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Hey, there's science in this - Eva Amsen ****

In this slim collection of what were originally blog posts, Eva Amsen takes us around the scientific world looking for interesting stories where science crops up in unexpected places. It combines entertainment and information effectively, and because each article is short, it is satisfyingly moreish. I read the book in three short sittings - and each time I ended up reading more sections than I intended, as it's very tempting to read just one more.

To give an example of some randomly enjoyable entries, we get 'Rubber ducks and Lego' about the way that containers of floating goods (accidentally) dropped in the sea have helped with studies of ocean currents, 'Manhattanhenge' on cityscapes that line up with the low Sun (like Stonehenge, though less purposefully) and 'Songs about Science', exploring how science turns up in songs, whether it's as a subject of an original or a comedy song changing the words of a classic, a trend started with Lehrer's periodic table song. I do think in that example that Amsen is a bit hard on the word-changers as being often lame - some are far more interesting that original songs that happen to mention science - such as the excellent Bohemian Gravity, which doesn't even get a mention.

It can occasionally feel more like a conversation with Siri than a book, as each article has a subtitle in the format 'Hey, there's science...', such as 'Hey, there's science in this Chicago World's Fair artist's future' or 'Hey, there's science under this parking garage'. Amsen tells us that the post were written between 2006 and 2023, and some of the articles feel a little lacking in writing style - perhaps the earlier ones. There were also a few small details of content that might be disputed. For example, Stranger Things is described as science fiction, where I would say it's fantasy and we are told that Robert Bunsen invented the Bunsen burner, where it generally thought now most of the credit should go to Peter Desaga.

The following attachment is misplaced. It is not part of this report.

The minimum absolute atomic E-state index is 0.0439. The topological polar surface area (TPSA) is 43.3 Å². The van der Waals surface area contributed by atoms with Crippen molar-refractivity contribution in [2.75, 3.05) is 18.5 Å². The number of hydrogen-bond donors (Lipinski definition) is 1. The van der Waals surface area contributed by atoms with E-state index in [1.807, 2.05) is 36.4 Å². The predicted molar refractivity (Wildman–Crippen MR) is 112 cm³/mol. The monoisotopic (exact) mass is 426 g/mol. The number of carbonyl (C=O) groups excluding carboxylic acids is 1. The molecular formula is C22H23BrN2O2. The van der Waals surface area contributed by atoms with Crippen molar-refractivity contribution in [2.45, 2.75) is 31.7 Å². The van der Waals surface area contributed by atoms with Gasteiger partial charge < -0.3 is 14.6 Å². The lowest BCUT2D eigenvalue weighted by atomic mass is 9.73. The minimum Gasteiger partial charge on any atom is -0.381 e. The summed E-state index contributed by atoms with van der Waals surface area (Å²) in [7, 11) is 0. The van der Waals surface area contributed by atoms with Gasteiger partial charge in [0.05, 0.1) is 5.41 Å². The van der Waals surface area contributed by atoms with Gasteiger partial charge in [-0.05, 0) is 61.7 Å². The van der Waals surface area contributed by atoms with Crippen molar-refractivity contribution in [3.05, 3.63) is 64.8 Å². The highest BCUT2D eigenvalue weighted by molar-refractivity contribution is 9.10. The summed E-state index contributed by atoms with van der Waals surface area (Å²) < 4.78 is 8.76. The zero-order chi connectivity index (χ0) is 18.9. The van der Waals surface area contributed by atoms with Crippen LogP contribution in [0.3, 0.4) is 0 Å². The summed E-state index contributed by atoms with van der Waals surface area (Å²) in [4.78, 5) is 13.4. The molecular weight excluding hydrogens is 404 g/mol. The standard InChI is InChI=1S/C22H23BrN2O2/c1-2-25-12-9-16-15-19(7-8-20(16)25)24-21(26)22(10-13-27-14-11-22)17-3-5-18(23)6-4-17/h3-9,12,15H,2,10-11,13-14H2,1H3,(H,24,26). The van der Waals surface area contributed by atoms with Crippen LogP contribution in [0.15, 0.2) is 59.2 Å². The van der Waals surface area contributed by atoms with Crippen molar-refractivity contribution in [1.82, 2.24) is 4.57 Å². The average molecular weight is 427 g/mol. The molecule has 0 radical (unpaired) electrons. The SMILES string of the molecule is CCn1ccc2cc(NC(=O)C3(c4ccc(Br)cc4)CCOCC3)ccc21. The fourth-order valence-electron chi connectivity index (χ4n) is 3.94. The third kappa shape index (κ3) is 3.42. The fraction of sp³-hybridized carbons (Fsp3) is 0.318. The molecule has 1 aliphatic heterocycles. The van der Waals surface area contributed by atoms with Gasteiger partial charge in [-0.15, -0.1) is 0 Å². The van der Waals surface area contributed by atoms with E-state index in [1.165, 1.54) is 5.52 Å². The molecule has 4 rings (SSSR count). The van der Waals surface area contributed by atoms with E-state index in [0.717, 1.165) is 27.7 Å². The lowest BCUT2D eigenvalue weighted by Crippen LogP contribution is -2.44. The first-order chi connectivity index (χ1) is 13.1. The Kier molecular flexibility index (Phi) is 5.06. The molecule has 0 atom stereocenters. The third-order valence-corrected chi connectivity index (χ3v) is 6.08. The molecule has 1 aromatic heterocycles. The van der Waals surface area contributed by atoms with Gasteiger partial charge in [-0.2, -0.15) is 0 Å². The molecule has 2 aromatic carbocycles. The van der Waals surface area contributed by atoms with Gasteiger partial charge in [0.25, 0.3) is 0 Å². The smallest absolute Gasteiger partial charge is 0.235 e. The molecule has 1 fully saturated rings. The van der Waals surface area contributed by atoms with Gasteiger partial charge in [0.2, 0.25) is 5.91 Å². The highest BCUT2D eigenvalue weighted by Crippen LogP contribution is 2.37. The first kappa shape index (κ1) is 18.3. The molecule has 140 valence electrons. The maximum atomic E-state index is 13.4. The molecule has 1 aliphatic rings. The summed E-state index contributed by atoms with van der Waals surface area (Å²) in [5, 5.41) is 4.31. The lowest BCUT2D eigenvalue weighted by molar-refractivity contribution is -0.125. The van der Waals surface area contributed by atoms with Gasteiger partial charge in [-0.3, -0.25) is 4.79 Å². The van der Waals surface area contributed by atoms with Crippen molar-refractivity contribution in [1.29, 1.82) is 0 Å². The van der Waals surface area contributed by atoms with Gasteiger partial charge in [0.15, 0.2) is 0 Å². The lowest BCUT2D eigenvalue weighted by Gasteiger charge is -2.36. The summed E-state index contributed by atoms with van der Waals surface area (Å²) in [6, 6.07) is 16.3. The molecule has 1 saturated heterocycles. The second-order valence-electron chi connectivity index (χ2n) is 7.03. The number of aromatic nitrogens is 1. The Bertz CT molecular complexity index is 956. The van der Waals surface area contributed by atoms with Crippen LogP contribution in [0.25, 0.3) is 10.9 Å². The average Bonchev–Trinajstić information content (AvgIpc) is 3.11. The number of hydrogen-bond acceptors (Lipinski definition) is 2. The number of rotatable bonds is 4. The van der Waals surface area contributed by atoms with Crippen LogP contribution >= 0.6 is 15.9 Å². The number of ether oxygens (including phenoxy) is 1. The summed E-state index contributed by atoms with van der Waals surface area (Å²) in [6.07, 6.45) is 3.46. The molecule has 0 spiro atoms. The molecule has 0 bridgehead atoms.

Though I wish it was about twice the length - the actual content only runs to 93 pages - overall, I found this collection both fun and surprising in its variety and informative content.

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Review by Brian Clegg - See all Brian's online articles or subscribe to a weekly email free here

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